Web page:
If America is the land of the free, then New York is the land of the really free. We flaunt our freedom, sometimes to the point of frivolity, but mostly we take it very seriously. it is, at bottom, what New York is about.
Now? Now we will be about other things. Not by choice, but of necessity, by habit and instinct. Because our new reality is such that the usual New York attitude -- detached, unflappable, gossipy, exuberant -- is totally inappropriate to the state of mourning we will be in, whether we want to be or not, for some time. What precisely will change, I think, is this: In the wake of this tragedy, freedom will be less important to us, and we will want more authority.
I don't mean, as some have said, that our civil liberties are at risk. I doubt that will happen. Speedy entrée through an airport and curbside check-in are not inalienable rights, and we'll live with whatever inconveniences we have to. The Constitution won't change. Our constitutions, however, will change.
Freedom, both globally and locally, had been doing well for the past decade. Wherever one stood on Vietnam or Central America, or Patrice Lumumba or Oliver North, we could all embrace the sight of those ecstatic East German motorists guiding their frail Trabants through the border checkpoint at Leipzig in 1989, and, two years later, the image of the hammer and sickle being dropped for all time from the Kremlin mast (on Christmas Day, no less). For many people, this condition of freedom was, and remains, more conceptual than actual. Still, the demise of the Eastern Bloc meant that humankind could commence its struggle from the vantage point of certain shared presumptions about the rights of man. The awful isms had indeed become wasms.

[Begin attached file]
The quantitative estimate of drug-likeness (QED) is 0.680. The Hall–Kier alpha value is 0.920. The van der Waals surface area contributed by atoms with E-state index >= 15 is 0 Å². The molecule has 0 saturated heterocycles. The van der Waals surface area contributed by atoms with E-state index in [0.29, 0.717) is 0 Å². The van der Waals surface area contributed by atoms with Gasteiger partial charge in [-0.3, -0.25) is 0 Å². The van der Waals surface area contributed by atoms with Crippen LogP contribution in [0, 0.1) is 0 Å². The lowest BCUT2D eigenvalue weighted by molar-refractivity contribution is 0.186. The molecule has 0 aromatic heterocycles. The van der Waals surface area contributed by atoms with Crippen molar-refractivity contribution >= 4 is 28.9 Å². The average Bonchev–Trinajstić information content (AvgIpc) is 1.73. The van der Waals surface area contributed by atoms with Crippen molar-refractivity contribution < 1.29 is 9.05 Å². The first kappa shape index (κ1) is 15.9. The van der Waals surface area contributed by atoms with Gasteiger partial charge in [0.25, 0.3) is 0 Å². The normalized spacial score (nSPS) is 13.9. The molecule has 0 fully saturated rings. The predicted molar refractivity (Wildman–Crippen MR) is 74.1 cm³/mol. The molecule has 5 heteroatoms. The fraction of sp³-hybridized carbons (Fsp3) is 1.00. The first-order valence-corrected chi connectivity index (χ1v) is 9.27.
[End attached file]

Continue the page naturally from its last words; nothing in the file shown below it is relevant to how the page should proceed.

Or had seemed to. But now we face two other isms -- fundamentalism and the terrorism carried out in its name -- which have contempt for our traditions and share none of our presumptions, and they now define our era as surely as the Soviet competition defined an earlier one.
As New Yorkers, we won another kind of more tangible freedom. "The right to safety in one's person is the first civil right," I heard Rudy Giuliani tell many audiences back in 1993. "If government can't provide that right, then all the other rights don't mean much." He advanced that conviction too aggressively on several well-known occasions, and the freedom was won in an uneven and imperfect fashion, as freedoms always are. But philosophically, Giuliani was dead-on, and the change was astonishing: We had come to accept that the risk of violence in this city was as natural a part of life as buying a newspaper, and then, by 1996, for most of us, that risk was gone.
And there we stood. No nuclear threat. No serious threat, anymore, of being assaulted. There was still plenty to argue about, but things -- the big, historical things -- were all moving in the right direction. Until last Tuesday.
The era of goose-pimply freedom is over now, and what we are about to experience is an adjustment of the balance between freedom and authority. In democracies, the two impulses exist in constant tension. We pay far more lip service to freedom; what politician, aside from Giuliani, wants to get caught singing the brutish praises of authority? But the success of democratic life, and even of messier urban life, depends on a proper balance between the two.